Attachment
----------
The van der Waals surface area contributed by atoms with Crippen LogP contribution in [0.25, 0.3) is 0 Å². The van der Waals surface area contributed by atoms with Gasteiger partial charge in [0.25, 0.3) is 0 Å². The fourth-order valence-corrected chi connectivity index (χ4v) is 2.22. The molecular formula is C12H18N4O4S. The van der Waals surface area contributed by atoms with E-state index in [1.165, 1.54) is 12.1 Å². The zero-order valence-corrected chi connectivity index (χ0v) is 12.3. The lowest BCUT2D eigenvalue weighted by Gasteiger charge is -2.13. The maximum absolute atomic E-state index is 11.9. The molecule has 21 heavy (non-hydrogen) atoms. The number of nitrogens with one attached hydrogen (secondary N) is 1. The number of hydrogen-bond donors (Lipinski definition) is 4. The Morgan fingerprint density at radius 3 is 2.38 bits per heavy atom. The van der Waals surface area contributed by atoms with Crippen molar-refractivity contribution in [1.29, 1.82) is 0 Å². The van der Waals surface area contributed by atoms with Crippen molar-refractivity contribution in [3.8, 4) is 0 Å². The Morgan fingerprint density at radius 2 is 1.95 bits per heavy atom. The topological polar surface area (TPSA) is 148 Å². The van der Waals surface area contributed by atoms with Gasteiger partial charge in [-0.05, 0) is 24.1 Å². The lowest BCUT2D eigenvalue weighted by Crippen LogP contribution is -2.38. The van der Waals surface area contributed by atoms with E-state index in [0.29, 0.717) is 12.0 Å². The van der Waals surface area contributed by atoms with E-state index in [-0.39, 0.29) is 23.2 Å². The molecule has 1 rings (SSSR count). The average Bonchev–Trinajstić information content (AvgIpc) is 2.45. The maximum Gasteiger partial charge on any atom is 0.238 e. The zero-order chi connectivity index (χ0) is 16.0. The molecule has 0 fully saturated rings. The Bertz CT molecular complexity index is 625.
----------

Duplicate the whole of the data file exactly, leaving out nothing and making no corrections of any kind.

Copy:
The van der Waals surface area contributed by atoms with Crippen LogP contribution in [0.25, 0.3) is 0 Å². The van der Waals surface area contributed by atoms with Gasteiger partial charge in [0.25, 0.3) is 0 Å². The fourth-order valence-corrected chi connectivity index (χ4v) is 2.22. The molecular formula is C12H18N4O4S. The van der Waals surface area contributed by atoms with E-state index in [1.165, 1.54) is 12.1 Å². The zero-order valence-corrected chi connectivity index (χ0v) is 12.3. The lowest BCUT2D eigenvalue weighted by Gasteiger charge is -2.13. The maximum absolute atomic E-state index is 11.9. The molecule has 21 heavy (non-hydrogen) atoms. The number of nitrogens with one attached hydrogen (secondary N) is 1. The number of hydrogen-bond donors (Lipinski definition) is 4. The Morgan fingerprint density at radius 3 is 2.38 bits per heavy atom. The van der Waals surface area contributed by atoms with Crippen molar-refractivity contribution in [1.29, 1.82) is 0 Å². The van der Waals surface area contributed by atoms with Crippen molar-refractivity contribution in [3.8, 4) is 0 Å². The Morgan fingerprint density at radius 2 is 1.95 bits per heavy atom. The topological polar surface area (TPSA) is 148 Å². The van der Waals surface area contributed by atoms with Gasteiger partial charge in [-0.05, 0) is 24.1 Å². The lowest BCUT2D eigenvalue weighted by Crippen LogP contribution is -2.38. The van der Waals surface area contributed by atoms with E-state index in [0.29, 0.717) is 12.0 Å². The van der Waals surface area contributed by atoms with E-state index in [-0.39, 0.29) is 23.2 Å². The molecule has 1 rings (SSSR count). The average Bonchev–Trinajstić information content (AvgIpc) is 2.45. The maximum Gasteiger partial charge on any atom is 0.238 e. The zero-order chi connectivity index (χ0) is 16.0. The molecule has 0 fully saturated rings. The Bertz CT molecular complexity index is 625.